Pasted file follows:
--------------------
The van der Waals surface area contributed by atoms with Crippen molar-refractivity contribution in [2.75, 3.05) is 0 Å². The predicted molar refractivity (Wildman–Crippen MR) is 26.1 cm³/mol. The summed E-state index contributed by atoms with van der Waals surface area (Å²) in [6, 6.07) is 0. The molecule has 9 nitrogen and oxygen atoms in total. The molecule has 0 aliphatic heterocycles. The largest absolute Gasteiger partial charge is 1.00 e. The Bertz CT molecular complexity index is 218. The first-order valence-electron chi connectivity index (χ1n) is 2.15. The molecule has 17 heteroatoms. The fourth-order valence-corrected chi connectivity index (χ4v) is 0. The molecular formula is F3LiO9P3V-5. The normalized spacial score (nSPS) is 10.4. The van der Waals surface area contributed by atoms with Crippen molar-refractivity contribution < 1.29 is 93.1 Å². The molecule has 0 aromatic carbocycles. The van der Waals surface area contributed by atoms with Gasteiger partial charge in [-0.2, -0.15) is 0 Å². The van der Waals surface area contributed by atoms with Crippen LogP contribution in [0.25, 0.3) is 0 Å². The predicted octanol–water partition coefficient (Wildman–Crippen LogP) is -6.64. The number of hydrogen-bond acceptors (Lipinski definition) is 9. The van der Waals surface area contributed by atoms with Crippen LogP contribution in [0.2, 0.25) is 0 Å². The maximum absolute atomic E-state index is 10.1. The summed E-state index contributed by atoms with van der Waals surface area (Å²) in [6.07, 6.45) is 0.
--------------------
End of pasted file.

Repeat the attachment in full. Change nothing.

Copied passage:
The van der Waals surface area contributed by atoms with Crippen molar-refractivity contribution in [2.75, 3.05) is 0 Å². The predicted molar refractivity (Wildman–Crippen MR) is 26.1 cm³/mol. The summed E-state index contributed by atoms with van der Waals surface area (Å²) in [6, 6.07) is 0. The molecule has 9 nitrogen and oxygen atoms in total. The molecule has 0 aliphatic heterocycles. The largest absolute Gasteiger partial charge is 1.00 e. The Bertz CT molecular complexity index is 218. The first-order valence-electron chi connectivity index (χ1n) is 2.15. The molecule has 17 heteroatoms. The fourth-order valence-corrected chi connectivity index (χ4v) is 0. The molecular formula is F3LiO9P3V-5. The normalized spacial score (nSPS) is 10.4. The van der Waals surface area contributed by atoms with Crippen molar-refractivity contribution < 1.29 is 93.1 Å². The molecule has 0 aromatic carbocycles. The van der Waals surface area contributed by atoms with Gasteiger partial charge in [-0.2, -0.15) is 0 Å². The van der Waals surface area contributed by atoms with Crippen LogP contribution in [0.25, 0.3) is 0 Å². The predicted octanol–water partition coefficient (Wildman–Crippen LogP) is -6.64. The number of hydrogen-bond acceptors (Lipinski definition) is 9. The van der Waals surface area contributed by atoms with Crippen LogP contribution in [0.2, 0.25) is 0 Å². The maximum absolute atomic E-state index is 10.1. The summed E-state index contributed by atoms with van der Waals surface area (Å²) in [6.07, 6.45) is 0.